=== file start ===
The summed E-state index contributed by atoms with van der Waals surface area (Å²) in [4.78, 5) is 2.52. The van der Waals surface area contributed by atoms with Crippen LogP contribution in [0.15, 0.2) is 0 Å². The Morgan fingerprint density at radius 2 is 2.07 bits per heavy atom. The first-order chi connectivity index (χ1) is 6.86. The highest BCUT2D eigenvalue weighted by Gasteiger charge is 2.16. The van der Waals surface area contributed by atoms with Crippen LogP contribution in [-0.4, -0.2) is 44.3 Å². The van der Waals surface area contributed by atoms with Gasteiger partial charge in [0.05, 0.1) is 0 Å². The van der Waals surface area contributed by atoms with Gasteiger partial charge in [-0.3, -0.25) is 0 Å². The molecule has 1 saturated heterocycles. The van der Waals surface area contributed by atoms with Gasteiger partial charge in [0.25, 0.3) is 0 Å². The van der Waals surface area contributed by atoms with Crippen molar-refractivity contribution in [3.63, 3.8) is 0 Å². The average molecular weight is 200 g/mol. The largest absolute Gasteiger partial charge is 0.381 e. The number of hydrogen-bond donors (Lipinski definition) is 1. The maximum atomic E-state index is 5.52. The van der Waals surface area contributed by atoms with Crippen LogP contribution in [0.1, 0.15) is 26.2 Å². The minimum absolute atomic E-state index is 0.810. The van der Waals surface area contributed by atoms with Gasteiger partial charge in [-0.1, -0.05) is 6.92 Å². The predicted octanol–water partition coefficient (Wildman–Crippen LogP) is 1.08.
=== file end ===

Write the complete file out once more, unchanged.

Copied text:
The summed E-state index contributed by atoms with van der Waals surface area (Å²) in [4.78, 5) is 2.52. The van der Waals surface area contributed by atoms with Crippen LogP contribution in [0.15, 0.2) is 0 Å². The Morgan fingerprint density at radius 2 is 2.07 bits per heavy atom. The first-order chi connectivity index (χ1) is 6.86. The highest BCUT2D eigenvalue weighted by Gasteiger charge is 2.16. The van der Waals surface area contributed by atoms with Crippen LogP contribution in [-0.4, -0.2) is 44.3 Å². The van der Waals surface area contributed by atoms with Gasteiger partial charge in [0.05, 0.1) is 0 Å². The van der Waals surface area contributed by atoms with Gasteiger partial charge in [-0.3, -0.25) is 0 Å². The molecule has 1 saturated heterocycles. The van der Waals surface area contributed by atoms with Gasteiger partial charge in [0.25, 0.3) is 0 Å². The van der Waals surface area contributed by atoms with Crippen molar-refractivity contribution in [3.63, 3.8) is 0 Å². The average molecular weight is 200 g/mol. The largest absolute Gasteiger partial charge is 0.381 e. The number of hydrogen-bond donors (Lipinski definition) is 1. The maximum atomic E-state index is 5.52. The van der Waals surface area contributed by atoms with Crippen LogP contribution in [0.1, 0.15) is 26.2 Å². The minimum absolute atomic E-state index is 0.810. The van der Waals surface area contributed by atoms with Gasteiger partial charge in [-0.1, -0.05) is 6.92 Å². The predicted octanol–water partition coefficient (Wildman–Crippen LogP) is 1.08.